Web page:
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A contradiction surrounds us. On the one hand, we have widespread global confusion about the direction society should go, the methods that will get us there, and the values that are most important.
At the same time, when people talk about the condition of society, some make it sound like they have all the answers. The world would be a much better place if only everyone else listened to them, they say. There are millions of different points of view—and we are repeatedly led to believe that one is right and all the others are wrong.
These two realities exist alongside each other, and they’re rarely resolved into anything that makes sense. So let’s try to make some sense out of all this by considering the personal qualities that help us respond better to the questions facing us as a society.
Let’s first consider humility, that wonderful inner quality. Humility frees us from the psychological need to place ourselves above others. It clears the air of the self-deception that leads to self-certainty. It deflates anxiety about not being admired by others. Baha’u’llah, the founder of the Baha’i Faith, even writes that we can taste its “sweetness:”
Beseech ye the one true God to grant that ye may taste the savor of such deeds as are performed in His path, and partake of the sweetness of such humility and submissiveness as are shown for His sake. Forget your own selves, and turn your eyes towards your neighbor. Bend your energies to whatever may foster the education of men. – Gleanings from the Writings of Baha’u’llah p. 9.
In this passage, Baha’u’llah weaves together four themes: devotion to God, humility, pursuit of the truth, and action. They stand together and support each other like the four legs of a table.
When we recognize the depth of God’s love and the transforming power of His guidance, it can settle our minds into a peace and calm that inclines our hearts towards expressions of kindness. The intense egotistical focus on self evaporates. The faces of others, their voices, needs and joys become clearer. Humility before God reappears as humility before our neighbors. At this point, the humble soul stands ready to listen.
The extreme preference for speaking over listening is an illness in the world today—despite the fact that those who have truly listened to others are the ones with the most worthwhile words to say.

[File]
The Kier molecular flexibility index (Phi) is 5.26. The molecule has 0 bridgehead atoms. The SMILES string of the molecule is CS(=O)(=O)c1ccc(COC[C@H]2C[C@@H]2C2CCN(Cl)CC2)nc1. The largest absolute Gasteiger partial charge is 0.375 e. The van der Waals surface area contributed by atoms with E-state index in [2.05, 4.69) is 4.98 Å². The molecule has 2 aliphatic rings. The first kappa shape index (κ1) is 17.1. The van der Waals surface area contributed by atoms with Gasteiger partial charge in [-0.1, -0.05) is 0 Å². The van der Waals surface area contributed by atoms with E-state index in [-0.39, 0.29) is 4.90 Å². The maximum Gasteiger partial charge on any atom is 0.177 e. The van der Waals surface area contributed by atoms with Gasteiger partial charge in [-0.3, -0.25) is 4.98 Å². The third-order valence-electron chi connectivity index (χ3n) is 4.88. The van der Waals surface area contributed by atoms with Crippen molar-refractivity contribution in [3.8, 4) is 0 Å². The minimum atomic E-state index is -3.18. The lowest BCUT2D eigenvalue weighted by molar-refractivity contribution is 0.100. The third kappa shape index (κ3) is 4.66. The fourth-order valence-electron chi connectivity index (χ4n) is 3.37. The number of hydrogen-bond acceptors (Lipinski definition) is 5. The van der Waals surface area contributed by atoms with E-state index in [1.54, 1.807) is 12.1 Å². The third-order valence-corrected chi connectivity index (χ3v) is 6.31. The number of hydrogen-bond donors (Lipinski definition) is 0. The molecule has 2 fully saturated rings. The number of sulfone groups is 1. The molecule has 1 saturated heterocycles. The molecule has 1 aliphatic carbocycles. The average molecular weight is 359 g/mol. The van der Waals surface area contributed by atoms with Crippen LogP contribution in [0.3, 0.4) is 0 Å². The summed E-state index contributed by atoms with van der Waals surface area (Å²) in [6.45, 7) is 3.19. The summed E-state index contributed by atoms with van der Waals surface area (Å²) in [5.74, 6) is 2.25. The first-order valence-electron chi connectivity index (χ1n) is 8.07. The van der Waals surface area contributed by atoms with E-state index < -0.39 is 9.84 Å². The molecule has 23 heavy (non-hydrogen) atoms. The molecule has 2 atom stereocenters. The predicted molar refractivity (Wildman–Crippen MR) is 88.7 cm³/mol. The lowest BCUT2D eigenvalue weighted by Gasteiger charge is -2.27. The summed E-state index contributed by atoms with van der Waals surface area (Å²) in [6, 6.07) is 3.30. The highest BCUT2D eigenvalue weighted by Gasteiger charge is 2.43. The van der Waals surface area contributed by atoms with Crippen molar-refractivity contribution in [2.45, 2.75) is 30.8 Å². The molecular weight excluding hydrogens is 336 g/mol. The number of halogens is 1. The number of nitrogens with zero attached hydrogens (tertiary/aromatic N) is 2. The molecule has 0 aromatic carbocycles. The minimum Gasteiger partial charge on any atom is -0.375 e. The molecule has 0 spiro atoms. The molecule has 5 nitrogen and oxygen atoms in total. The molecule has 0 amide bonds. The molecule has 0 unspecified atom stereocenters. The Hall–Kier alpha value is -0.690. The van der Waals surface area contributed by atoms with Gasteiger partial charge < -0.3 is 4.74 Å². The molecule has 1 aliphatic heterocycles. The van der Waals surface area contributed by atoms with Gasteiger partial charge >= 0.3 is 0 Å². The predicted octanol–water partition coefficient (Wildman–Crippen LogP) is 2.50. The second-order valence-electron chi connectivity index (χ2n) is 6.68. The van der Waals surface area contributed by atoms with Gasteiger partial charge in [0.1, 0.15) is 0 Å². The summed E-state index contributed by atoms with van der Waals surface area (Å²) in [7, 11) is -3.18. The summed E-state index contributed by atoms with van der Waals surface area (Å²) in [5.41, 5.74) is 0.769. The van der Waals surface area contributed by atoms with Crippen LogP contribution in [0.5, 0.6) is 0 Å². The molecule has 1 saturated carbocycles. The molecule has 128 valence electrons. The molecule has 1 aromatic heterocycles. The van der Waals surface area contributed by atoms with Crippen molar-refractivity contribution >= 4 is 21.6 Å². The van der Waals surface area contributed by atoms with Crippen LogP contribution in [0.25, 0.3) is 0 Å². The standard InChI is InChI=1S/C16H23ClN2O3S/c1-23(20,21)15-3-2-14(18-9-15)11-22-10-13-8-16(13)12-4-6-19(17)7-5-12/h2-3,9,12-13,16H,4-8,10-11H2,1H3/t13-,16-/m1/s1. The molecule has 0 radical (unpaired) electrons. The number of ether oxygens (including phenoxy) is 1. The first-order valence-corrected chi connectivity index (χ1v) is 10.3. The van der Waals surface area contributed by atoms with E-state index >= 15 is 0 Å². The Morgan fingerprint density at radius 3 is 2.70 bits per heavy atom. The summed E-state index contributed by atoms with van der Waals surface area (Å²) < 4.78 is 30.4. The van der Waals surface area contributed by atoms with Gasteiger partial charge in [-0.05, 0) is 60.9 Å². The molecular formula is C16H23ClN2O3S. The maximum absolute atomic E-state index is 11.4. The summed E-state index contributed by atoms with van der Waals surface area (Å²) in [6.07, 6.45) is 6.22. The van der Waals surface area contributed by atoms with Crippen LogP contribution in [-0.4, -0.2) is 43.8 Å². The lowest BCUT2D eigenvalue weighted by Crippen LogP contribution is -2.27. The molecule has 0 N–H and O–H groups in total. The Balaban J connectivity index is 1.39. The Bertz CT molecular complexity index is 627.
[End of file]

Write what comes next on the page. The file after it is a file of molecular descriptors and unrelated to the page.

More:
The humility Baha’u’llah praises is not passivity, and not weakness on behalf of truth. It is a posture well-suited for the detached discovery of truth. Baha’u’llah says:
No man shall attain the shores of the ocean of true understanding except he be detached from all that is in heaven and on earth. – The Book of Certitude, p. 3.
When we let go of and detach ourselves from what we think we already know, the mind opens, ready for true conversation:
Show forbearance and benevolence and love to one another. Should anyone among you be incapable of grasping a certain truth, or be striving to comprehend it, show forth, when conversing with him, a spirit of extreme kindliness and goodwill. Help him to see and recognize the truth, without esteeming yourself to be, in the least, superior to him, or to be possessed of greater endowments. – Ibid., p. 8.
There is an energy to this description that speaks to the courage of pursuing truth with humility. Baha’u’llah refuses the false choice between disengagement and noisy disagreement. He praises the loving pursuit of the truth humbly undertaken by equals.
Beyond this, though, it’s important that our points of view undergo the test of reality. For this reason, action has to follow discussion:
Of all men the most negligent is he that disputeth idly and seeketh to advance himself over his brother. Say, O brethren! Let deeds, not words, be your adorning. – Baha’u’llah, The Hidden Words, pp. 23-24.
One of the key words in this quote is “idly.” Not only does such a person argue and try to appear dominant over someone else—he does so in a posture of passivity. He has no action to speak of; just his boasts and inflated claims. In contrast, Baha’u’llah calls on us all to value the performance of deeds. The concrete change that action brings about will sort out truth from error far more effectively than contention and strife limited to mere words.
Those are the four legs of this table: devotion to God, humility, pursuit of the truth, and action. They are not the answer to this or that particular challenge humanity faces. But they do provide a spiritual framework for advancing the public conversation around real issues. With their assistance, we can strive to clear the air of the argument, arrogance and contentiousness that obscure our vision of the future.